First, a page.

Taken from her album French Touch, there are a couple of classics on the record reimagined in dreamy tones that, in all honesty, probably might be a bit cheesy and naff, but the romantic lure conquers all in the right light and you simply have to swoon.  

‘Maneater’ – John Bardon & Jocelyn Brown (Nelly Furtado)

If you squint your eyes, then what you have here is Tom Waits and Mavis Staples absolutely smashing home a ‘00s pop classic with a thrilling avant-garde performance. Beyond that, I really don’t want to Google who these people are or what the hell this show is for it would surely only ruin the magic. 

The magic in question resides in the level of liberation on display here. This groovy geriatric duo give it more oomph than a stationary dashboard (00 mph). It’s far more adrenalised than the original to such an extent that has you questioning the dwindling virility of your draining youth. These guys – whoever they are – have certainly still got it and I aspire to be like them in my pipe and slipper days, swinging from the hip like Ben Stokes needing a six to win it.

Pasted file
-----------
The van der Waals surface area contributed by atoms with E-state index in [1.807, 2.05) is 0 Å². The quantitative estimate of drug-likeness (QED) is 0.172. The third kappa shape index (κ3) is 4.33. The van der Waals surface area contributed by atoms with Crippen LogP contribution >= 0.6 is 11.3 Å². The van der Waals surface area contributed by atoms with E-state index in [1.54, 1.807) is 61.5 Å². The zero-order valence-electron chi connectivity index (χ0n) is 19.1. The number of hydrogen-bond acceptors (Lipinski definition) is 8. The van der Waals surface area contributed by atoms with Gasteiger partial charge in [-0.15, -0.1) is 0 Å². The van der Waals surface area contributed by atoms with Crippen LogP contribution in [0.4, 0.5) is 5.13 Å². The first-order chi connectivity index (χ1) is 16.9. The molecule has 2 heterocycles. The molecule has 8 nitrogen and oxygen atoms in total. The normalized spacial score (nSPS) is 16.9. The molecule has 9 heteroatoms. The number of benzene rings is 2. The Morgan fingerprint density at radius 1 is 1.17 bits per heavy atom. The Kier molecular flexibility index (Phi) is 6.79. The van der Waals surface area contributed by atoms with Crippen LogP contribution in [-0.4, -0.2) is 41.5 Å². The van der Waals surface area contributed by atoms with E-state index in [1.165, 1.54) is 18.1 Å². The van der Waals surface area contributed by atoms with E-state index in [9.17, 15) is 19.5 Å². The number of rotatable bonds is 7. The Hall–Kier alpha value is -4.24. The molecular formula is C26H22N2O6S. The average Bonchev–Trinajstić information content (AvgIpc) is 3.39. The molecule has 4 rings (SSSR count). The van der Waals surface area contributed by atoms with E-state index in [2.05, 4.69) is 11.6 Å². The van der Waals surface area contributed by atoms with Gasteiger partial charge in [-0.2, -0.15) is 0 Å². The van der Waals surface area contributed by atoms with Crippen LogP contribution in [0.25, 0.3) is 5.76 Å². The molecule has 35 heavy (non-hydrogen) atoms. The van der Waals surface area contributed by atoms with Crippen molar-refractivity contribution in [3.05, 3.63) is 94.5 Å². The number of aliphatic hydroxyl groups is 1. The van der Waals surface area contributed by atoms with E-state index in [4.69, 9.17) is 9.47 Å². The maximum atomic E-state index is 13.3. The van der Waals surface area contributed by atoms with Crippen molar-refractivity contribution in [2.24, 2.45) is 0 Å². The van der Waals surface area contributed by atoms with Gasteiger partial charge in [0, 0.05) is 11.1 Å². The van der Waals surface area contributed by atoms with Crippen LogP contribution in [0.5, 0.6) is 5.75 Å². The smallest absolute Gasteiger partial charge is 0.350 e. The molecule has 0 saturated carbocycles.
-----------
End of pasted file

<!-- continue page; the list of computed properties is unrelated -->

‘People Are Strange’ – Tiny Tim (The Doors)

I believe that if you haven’t got anything nice to say then you’re better off saying nothing at all. With that in mind, it’s fair to say that Tiny Tim was an oddball, and he’d thank me for that compliment. Ironically, that sunny outlook of his had a seismic impact on modern music because Tiny Tim was the man who convinced Bob Dylan and his fellow Greenwich Village cohorts to be more individualistic with their output.

His own individualism was, actually, relatively creepy. This makes ‘People Are Strange’ just about the perfect song for him. It’s a dark tale about the peculiarity of life riding on a secretly sunny melody—and that premise almost makes it seem like Jim Morrison was writing it specifically so that Tiny Tim would one day sing it.